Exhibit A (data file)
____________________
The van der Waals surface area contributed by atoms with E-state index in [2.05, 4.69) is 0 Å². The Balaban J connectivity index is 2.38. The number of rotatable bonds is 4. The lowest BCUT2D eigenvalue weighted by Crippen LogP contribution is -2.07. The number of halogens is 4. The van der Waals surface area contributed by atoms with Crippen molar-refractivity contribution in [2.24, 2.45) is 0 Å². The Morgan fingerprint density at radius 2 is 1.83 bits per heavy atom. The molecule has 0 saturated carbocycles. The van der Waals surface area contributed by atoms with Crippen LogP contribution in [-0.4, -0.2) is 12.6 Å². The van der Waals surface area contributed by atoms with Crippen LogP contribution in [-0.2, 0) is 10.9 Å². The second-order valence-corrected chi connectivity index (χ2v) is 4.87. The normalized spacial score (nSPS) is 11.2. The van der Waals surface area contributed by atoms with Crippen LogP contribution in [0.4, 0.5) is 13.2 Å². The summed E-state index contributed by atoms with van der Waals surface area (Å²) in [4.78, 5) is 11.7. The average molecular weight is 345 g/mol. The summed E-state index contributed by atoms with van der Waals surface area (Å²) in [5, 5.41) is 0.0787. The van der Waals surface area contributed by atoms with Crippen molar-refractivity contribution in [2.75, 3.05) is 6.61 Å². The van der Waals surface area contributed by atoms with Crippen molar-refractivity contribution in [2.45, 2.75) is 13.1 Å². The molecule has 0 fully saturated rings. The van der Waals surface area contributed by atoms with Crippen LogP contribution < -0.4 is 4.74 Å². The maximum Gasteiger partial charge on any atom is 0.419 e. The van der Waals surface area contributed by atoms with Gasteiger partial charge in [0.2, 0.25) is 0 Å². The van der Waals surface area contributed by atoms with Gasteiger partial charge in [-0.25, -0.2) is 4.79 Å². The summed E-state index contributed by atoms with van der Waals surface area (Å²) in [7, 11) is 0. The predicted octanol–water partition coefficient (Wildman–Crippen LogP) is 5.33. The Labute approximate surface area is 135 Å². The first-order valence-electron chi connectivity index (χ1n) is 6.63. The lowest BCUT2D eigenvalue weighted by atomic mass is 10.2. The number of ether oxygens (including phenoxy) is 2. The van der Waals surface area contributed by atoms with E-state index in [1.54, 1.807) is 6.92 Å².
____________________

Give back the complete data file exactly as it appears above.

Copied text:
The van der Waals surface area contributed by atoms with E-state index in [2.05, 4.69) is 0 Å². The Balaban J connectivity index is 2.38. The number of rotatable bonds is 4. The lowest BCUT2D eigenvalue weighted by Crippen LogP contribution is -2.07. The number of halogens is 4. The van der Waals surface area contributed by atoms with Crippen molar-refractivity contribution in [2.24, 2.45) is 0 Å². The Morgan fingerprint density at radius 2 is 1.83 bits per heavy atom. The molecule has 0 saturated carbocycles. The van der Waals surface area contributed by atoms with Crippen LogP contribution in [-0.4, -0.2) is 12.6 Å². The van der Waals surface area contributed by atoms with Crippen LogP contribution in [-0.2, 0) is 10.9 Å². The second-order valence-corrected chi connectivity index (χ2v) is 4.87. The normalized spacial score (nSPS) is 11.2. The van der Waals surface area contributed by atoms with Crippen LogP contribution in [0.4, 0.5) is 13.2 Å². The summed E-state index contributed by atoms with van der Waals surface area (Å²) in [4.78, 5) is 11.7. The average molecular weight is 345 g/mol. The summed E-state index contributed by atoms with van der Waals surface area (Å²) in [5, 5.41) is 0.0787. The van der Waals surface area contributed by atoms with Crippen molar-refractivity contribution in [2.75, 3.05) is 6.61 Å². The van der Waals surface area contributed by atoms with Crippen molar-refractivity contribution in [2.45, 2.75) is 13.1 Å². The molecule has 0 fully saturated rings. The van der Waals surface area contributed by atoms with Crippen LogP contribution < -0.4 is 4.74 Å². The maximum Gasteiger partial charge on any atom is 0.419 e. The van der Waals surface area contributed by atoms with Gasteiger partial charge in [0.2, 0.25) is 0 Å². The van der Waals surface area contributed by atoms with Gasteiger partial charge in [-0.25, -0.2) is 4.79 Å². The summed E-state index contributed by atoms with van der Waals surface area (Å²) in [7, 11) is 0. The predicted octanol–water partition coefficient (Wildman–Crippen LogP) is 5.33. The Labute approximate surface area is 135 Å². The first-order valence-electron chi connectivity index (χ1n) is 6.63. The lowest BCUT2D eigenvalue weighted by atomic mass is 10.2. The number of ether oxygens (including phenoxy) is 2. The van der Waals surface area contributed by atoms with E-state index in [1.54, 1.807) is 6.92 Å².